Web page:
Scott Hanselman

Visual Studio 2010 Beta 2

October 19, '09 Comments [46] Posted in ASP.NET | ASP.NET Ajax | ASP.NET Dynamic Data | ASP.NET MVC | Learning .NET | Microsoft | MSDN | Programming
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VS_v_rgbLots of big stuff happening this week. Today Visual Studio 2010 Beta 2 is available to MSDN Subscribers and it'll be available for everyone on Wednesday.

I'm running Beta 2 on all my machines now and really digging it. It's much faster than Beta 1 and I'm doing all my work in it now. It's come a long way and I'm really impressed at the polish.

.NET 4

This is a big deal. This isn't ".NET 3.6" - there are a lot of improvements of .NET 4, and it's not just "pile on a bunch of features so you get overwhelmed." I've been working with and talking to many of the teams involved and even though it's a cheesy thing to say, this is a really customer-focused release.

Shouldn't every release be that way? Sure, and in this case there's a really clear focus on, as I like to say, "making the Legos the right size." This is as much about tightening screws as it is about adding new features.

There's more goodness that I can put in one post, but some personal favorite highlights are:

  • Quicker to Install - A smaller Client Profile with a much smaller initial download (down to 0.8 megs from 2.8) for bootstrapping .NET client apps faster than ever)
  • Side by Side - .NET 4 is a side-by-side release that doesn't auto-promote, meaning you won't break existing apps and you can have .NET 2.0, 3.5 and 4 apps on the same machine, happily.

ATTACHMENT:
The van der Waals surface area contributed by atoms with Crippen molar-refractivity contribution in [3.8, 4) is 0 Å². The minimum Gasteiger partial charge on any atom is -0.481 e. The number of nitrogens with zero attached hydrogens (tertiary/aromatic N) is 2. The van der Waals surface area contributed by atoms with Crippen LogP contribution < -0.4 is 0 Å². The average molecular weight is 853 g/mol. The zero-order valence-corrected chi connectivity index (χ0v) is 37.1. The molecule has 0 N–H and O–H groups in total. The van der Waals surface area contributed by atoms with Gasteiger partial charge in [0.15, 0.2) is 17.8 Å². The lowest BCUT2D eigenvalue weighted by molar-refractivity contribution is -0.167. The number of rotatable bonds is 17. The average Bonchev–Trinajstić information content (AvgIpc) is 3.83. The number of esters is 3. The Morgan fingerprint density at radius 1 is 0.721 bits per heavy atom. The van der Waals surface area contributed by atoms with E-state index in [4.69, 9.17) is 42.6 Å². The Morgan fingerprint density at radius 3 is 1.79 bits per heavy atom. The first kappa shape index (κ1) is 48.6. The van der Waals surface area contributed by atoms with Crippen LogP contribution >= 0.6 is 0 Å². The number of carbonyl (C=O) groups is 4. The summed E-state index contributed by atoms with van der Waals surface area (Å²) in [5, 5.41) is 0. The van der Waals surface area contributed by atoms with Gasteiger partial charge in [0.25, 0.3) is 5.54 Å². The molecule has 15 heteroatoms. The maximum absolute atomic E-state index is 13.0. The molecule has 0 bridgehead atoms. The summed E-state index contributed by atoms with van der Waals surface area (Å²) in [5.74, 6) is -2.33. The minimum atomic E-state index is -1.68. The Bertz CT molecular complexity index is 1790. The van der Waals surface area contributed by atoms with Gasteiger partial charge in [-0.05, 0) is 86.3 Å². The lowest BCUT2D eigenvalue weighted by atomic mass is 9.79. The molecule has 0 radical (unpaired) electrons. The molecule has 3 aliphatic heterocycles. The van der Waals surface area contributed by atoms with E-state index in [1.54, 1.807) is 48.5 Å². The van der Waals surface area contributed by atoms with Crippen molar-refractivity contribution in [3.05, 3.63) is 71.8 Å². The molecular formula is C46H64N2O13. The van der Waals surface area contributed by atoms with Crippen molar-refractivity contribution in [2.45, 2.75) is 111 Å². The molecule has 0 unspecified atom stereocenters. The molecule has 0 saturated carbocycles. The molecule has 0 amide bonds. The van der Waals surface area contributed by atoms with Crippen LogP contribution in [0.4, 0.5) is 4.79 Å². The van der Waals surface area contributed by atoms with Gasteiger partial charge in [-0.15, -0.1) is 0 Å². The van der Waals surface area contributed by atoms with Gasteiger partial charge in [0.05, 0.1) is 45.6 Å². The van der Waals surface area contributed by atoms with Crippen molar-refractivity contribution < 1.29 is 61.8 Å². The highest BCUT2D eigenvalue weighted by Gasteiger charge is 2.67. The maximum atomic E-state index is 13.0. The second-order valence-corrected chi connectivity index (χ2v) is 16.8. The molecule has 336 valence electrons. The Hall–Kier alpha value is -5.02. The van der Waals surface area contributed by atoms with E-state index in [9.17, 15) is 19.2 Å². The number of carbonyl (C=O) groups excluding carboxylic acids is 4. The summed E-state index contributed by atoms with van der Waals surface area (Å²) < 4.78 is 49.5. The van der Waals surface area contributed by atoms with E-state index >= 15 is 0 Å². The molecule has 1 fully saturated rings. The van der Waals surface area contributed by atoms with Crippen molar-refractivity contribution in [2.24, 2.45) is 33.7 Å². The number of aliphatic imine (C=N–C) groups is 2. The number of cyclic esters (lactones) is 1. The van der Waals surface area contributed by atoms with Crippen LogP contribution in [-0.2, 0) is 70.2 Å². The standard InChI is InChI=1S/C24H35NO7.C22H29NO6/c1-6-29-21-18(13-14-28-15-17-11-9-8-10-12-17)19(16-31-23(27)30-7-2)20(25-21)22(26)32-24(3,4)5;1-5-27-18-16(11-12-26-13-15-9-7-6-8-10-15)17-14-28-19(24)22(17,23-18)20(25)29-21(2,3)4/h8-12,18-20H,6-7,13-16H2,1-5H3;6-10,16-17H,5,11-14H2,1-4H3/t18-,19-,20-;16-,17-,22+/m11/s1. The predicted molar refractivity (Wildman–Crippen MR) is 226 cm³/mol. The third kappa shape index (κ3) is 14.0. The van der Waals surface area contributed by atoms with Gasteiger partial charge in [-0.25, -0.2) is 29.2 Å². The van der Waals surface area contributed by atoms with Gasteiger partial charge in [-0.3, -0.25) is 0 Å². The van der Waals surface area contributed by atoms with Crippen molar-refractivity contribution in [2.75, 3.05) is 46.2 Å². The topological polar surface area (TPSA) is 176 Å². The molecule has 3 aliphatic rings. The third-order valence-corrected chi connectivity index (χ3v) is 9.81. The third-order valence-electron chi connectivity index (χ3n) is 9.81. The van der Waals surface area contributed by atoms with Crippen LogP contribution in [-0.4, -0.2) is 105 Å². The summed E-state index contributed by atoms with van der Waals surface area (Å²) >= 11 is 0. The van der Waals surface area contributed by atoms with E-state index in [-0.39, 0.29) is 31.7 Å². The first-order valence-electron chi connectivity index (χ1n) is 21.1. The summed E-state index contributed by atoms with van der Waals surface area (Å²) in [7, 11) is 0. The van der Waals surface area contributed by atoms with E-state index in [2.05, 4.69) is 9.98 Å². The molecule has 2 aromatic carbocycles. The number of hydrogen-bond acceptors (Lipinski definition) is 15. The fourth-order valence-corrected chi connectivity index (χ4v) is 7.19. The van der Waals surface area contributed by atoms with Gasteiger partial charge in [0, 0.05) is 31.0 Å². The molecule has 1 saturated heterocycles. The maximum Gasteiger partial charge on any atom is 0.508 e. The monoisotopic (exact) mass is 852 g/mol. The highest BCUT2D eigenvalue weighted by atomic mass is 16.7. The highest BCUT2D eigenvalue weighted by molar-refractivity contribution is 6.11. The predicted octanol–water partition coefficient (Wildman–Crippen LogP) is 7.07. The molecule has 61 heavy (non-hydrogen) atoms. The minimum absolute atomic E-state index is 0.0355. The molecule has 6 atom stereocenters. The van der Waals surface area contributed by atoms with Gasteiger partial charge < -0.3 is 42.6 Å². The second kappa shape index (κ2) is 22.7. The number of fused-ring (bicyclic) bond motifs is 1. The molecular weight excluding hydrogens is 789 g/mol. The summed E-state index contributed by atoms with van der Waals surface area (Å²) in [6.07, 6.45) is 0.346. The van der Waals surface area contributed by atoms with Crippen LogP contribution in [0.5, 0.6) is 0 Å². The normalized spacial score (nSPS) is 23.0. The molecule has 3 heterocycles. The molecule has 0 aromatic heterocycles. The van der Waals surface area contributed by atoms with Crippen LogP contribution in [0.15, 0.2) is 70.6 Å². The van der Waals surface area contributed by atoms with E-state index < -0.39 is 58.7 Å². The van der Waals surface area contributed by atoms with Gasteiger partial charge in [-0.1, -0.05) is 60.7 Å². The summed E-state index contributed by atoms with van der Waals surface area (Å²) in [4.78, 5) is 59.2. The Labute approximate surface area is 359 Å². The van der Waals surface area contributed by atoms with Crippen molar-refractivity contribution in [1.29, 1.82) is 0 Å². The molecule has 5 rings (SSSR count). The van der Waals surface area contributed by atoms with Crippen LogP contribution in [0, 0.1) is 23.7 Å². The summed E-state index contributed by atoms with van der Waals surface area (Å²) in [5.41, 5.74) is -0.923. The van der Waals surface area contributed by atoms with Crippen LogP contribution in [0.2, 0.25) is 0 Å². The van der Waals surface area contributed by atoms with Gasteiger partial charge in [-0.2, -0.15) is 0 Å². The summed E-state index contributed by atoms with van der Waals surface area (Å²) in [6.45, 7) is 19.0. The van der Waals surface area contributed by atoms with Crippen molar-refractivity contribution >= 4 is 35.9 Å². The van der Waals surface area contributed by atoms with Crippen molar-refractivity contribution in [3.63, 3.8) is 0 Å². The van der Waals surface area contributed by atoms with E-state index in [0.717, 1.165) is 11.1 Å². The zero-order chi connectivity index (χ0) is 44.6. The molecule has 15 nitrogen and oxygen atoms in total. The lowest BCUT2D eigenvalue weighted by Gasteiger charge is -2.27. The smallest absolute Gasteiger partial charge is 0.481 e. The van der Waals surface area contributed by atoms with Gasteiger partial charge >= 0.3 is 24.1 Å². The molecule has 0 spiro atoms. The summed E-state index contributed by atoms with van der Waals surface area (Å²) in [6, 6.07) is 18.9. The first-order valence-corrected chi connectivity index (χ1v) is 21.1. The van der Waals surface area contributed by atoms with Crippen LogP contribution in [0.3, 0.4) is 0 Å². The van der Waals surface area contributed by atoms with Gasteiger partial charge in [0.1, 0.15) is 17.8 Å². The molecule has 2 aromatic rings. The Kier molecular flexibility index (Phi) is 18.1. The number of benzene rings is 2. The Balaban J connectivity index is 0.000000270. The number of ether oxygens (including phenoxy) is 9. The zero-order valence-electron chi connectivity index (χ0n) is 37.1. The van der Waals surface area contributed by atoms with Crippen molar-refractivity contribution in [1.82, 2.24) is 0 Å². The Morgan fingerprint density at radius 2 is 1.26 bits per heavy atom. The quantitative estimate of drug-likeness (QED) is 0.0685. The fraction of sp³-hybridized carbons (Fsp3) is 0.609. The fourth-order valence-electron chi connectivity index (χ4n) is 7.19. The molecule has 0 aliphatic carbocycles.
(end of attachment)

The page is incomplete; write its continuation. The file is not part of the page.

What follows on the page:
• Side-by-side CLR support for managed add-ins inside of apps like Explorer or Outlook. Again, new and existing apps in the same process, chillin'.
    • For more details on Application Compatibilty, check out the AppCompat Walkthrough for .NET 4 on MSDN.
  • Dynamic Language Support - The DLR (Dynamic language runtime) ships built-in with .NET 4 so you can mix-and-match your solutions and pick the best language (or languages) amongst C# and VB.NET as well as F#, IronPython and IronRuby. This includes better support for COM (yes, COM! People do use COM and it's even easier with the new dynamic keyword in C# these days.)
  • More Web Standards Support - Better support for WS-* and REST making interop easier. (I love ADO.NET Data Services, but you know that already, Dear Reader. I'm a bit of a RESTafarian, these days.)
  • Plugins Galore - Visual Studio 2010 uses MEF and WPF to enable a whole new world of clean managed extensions as well as an Online Gallery (there's an extension for that!)
  • Multi-Framework Multi-targeting - You can't really overestimate how useful this is, but a picture is worth a thousand words. You can code all your apps in all your organization's frameworks with the same IDE:
    WindowClipping (3)

Keep an eye on the blogs this week as the various teams talk about their favorite features.

On the ASP.NET 4 side:

Oh, yes, one other thing…

Fresh Look

SplashScreen

WindowClipping

You may notice a few things in the new Splash Screen above. There's a new Visual Studio logo that goes nicely as well as a new logo for MSDN. You probably heard that we launched a new MSDN this weekend and today we add the new logo and background. This new MSDN is the beginning of a more agile, community focused MSDN and you should expect to see and hear of cool stuff coming from the team, often, in the months to come. Of note will be the new MSDN Lightweight view, soon to be the default view for the library. 

In the coming weeks I'll dig into more details on the these new things and how they work together:

  • Visual Studio 2010 and .NET 4
  • Windows 7
  • Microsoft Developer Network